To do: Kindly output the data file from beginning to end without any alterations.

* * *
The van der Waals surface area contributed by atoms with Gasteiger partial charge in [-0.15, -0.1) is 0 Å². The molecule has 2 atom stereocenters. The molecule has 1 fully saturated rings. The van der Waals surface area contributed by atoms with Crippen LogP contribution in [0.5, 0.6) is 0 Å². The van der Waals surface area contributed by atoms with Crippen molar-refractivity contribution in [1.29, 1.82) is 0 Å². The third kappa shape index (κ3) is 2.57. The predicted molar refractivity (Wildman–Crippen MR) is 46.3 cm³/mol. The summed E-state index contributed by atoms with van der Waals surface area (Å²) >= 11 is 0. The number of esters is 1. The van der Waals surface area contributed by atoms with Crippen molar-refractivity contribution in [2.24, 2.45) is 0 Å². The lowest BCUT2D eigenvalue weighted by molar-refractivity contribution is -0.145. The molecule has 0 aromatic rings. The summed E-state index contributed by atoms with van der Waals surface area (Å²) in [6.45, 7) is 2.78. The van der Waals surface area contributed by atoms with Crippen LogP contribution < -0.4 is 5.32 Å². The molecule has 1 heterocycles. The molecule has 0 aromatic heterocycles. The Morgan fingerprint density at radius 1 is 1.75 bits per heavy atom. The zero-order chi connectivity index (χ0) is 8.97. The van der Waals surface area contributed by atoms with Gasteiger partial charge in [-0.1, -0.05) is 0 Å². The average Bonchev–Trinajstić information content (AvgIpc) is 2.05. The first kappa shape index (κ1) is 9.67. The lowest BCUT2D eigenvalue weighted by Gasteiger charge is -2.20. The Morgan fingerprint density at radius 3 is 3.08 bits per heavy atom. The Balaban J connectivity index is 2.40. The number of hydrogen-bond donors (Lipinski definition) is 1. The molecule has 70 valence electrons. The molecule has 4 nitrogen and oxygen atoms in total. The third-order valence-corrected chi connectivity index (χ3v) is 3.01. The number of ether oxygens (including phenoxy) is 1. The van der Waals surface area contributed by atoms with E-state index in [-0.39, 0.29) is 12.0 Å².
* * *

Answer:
The van der Waals surface area contributed by atoms with Gasteiger partial charge in [-0.15, -0.1) is 0 Å². The molecule has 2 atom stereocenters. The molecule has 1 fully saturated rings. The van der Waals surface area contributed by atoms with Crippen LogP contribution in [0.5, 0.6) is 0 Å². The van der Waals surface area contributed by atoms with Crippen molar-refractivity contribution in [1.29, 1.82) is 0 Å². The third kappa shape index (κ3) is 2.57. The predicted molar refractivity (Wildman–Crippen MR) is 46.3 cm³/mol. The summed E-state index contributed by atoms with van der Waals surface area (Å²) >= 11 is 0. The number of esters is 1. The van der Waals surface area contributed by atoms with Crippen molar-refractivity contribution in [2.24, 2.45) is 0 Å². The lowest BCUT2D eigenvalue weighted by molar-refractivity contribution is -0.145. The molecule has 0 aromatic rings. The summed E-state index contributed by atoms with van der Waals surface area (Å²) in [6.45, 7) is 2.78. The van der Waals surface area contributed by atoms with Crippen LogP contribution < -0.4 is 5.32 Å². The molecule has 1 heterocycles. The molecule has 0 aromatic heterocycles. The Morgan fingerprint density at radius 1 is 1.75 bits per heavy atom. The zero-order chi connectivity index (χ0) is 8.97. The van der Waals surface area contributed by atoms with Gasteiger partial charge in [-0.1, -0.05) is 0 Å². The average Bonchev–Trinajstić information content (AvgIpc) is 2.05. The first kappa shape index (κ1) is 9.67. The lowest BCUT2D eigenvalue weighted by Gasteiger charge is -2.20. The Morgan fingerprint density at radius 3 is 3.08 bits per heavy atom. The Balaban J connectivity index is 2.40. The number of hydrogen-bond donors (Lipinski definition) is 1. The molecule has 70 valence electrons. The molecule has 4 nitrogen and oxygen atoms in total. The third-order valence-corrected chi connectivity index (χ3v) is 3.01. The number of ether oxygens (including phenoxy) is 1. The van der Waals surface area contributed by atoms with E-state index in [-0.39, 0.29) is 12.0 Å².